• Holistic Education (Holism) (Jan Christiaan Smuts, 1920s) – Both a philosophy and a movement, Holistic Education is concerned with the integrated development of all aspects of the learner (frequently expressed in terms of “mind, body, and spirit,” but sometimes emphasizing social/interpersonal relationships and cultural/democratic sensibilities).
  • Summerhill School (A.S. Neill, 1920s) – Oriented by the notion that the school should be made to fit the child (not vice versa), Summerhill School is a boarding school in Suffolk, UK that is organized as a one-person-one-vote democracy that includes all community members. Structured according to the principle of “Freedom, not Licence,” citizens are permitted to do as they please, as long as their doings do not cause harm to others.
  • Reggio Emilia Approach (Loris Malaguzzi, 1940s) – Named after the region in Italy in which it began, the Reggio Emilia Approach is focused on preschool and primary school levels. It is developed around the principle that young children should be invited to present their ideas through any of their many means of self-expression (e.g., painting, writing, singing, drama). Aligned with Non-Trivial Constructivisms, school settings foreground notions of respect, community, exploration, play, and responsibility.
  • Freedom Schools (1950s) – Original part of the Civil Rights Movement in the United States, Freedom Schools were implemented as a temporary measure to provide free education to African American children that was on par socially, politically, and economically with the public education provided to other American children.
  • Open Classroom (1960s) – Rejecting segregations based on age, ability level, grade, and gender, the Open Classroom typically involves a large group of learners and several teachers. Much of the activity is accomplished in small groups that are selected according to interests, subject areas, and skill levels.
  • Open-Space School (Open-Area Classroom) (1960s) – Rooted in the same convictions as the Open Classroom, an Open-Space School is organized in large open areas (i.e., few or no physical classroom walls) that are intended to foster movement of teachers and learners according to need and interest.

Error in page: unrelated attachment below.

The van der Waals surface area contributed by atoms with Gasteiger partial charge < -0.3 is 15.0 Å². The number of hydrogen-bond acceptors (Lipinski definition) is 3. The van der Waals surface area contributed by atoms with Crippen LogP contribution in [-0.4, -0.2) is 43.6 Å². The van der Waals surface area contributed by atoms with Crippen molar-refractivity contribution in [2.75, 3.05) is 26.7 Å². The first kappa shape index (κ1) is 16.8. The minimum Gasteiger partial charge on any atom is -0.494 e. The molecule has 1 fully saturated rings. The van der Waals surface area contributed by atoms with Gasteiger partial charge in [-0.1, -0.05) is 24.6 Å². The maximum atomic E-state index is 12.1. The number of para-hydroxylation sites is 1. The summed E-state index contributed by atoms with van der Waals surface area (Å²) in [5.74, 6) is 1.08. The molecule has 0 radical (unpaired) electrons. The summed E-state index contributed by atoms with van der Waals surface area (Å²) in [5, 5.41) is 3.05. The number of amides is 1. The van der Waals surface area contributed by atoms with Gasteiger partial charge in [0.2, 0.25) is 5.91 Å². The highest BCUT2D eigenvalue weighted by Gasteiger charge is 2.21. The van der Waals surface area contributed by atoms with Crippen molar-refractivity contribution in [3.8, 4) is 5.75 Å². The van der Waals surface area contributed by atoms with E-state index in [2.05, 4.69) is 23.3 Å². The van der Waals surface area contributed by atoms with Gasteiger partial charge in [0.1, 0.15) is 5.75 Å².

• Sudbury School (Daniel Greenberg, 1960s) – Named after the Sudbury Valley School in Framingham, MA, a Sudbury School has two defining qualities: (1) everyone is treated equally, and (2) all authority is rooted in democratic process. Students thus have complete responsibility for their own educations. There is no predefined curriculum and no prescriptive teaching.
  • Free School Movement (Democratic Free SchoolsNew Schools) (Jonathan Kozol; 1970s) – Strongly influenced by Summerhill School , this movement is focused on offering alternatives to traditional schooling. There are wide variations among free schools, but they tend to align around matters of self-governance (typically through participatory democracy) and choice (i.e., of parents for their children, and of children for topics and pacing).
  • Open Learning (1970s) – Incorporating many of the sensibilities described above, Open Learning is typically associated with educational approaches that attend to learner difference (in experience, interest, development, etc.) and the emphasis learner autonomy (through, e.g., self-determination, self-regulation, and interest-guided learning). (Note: Another prominent meaning of Open Learning has recently emerged, having to do with free sharing of educational materials.)
  • Unschooling (Slow Learning) (John Holt, 1970s) – While subject to much variation in interpretation, Unschooling might be considered in terms of contrasts with formal schooling: informal, in natural settings, unscheduled, involving much play alongside everyday responsibilities, oriented by personal interests, amongst persons of different ages and expertise, free of preformulated expectations and grading structures, and so on.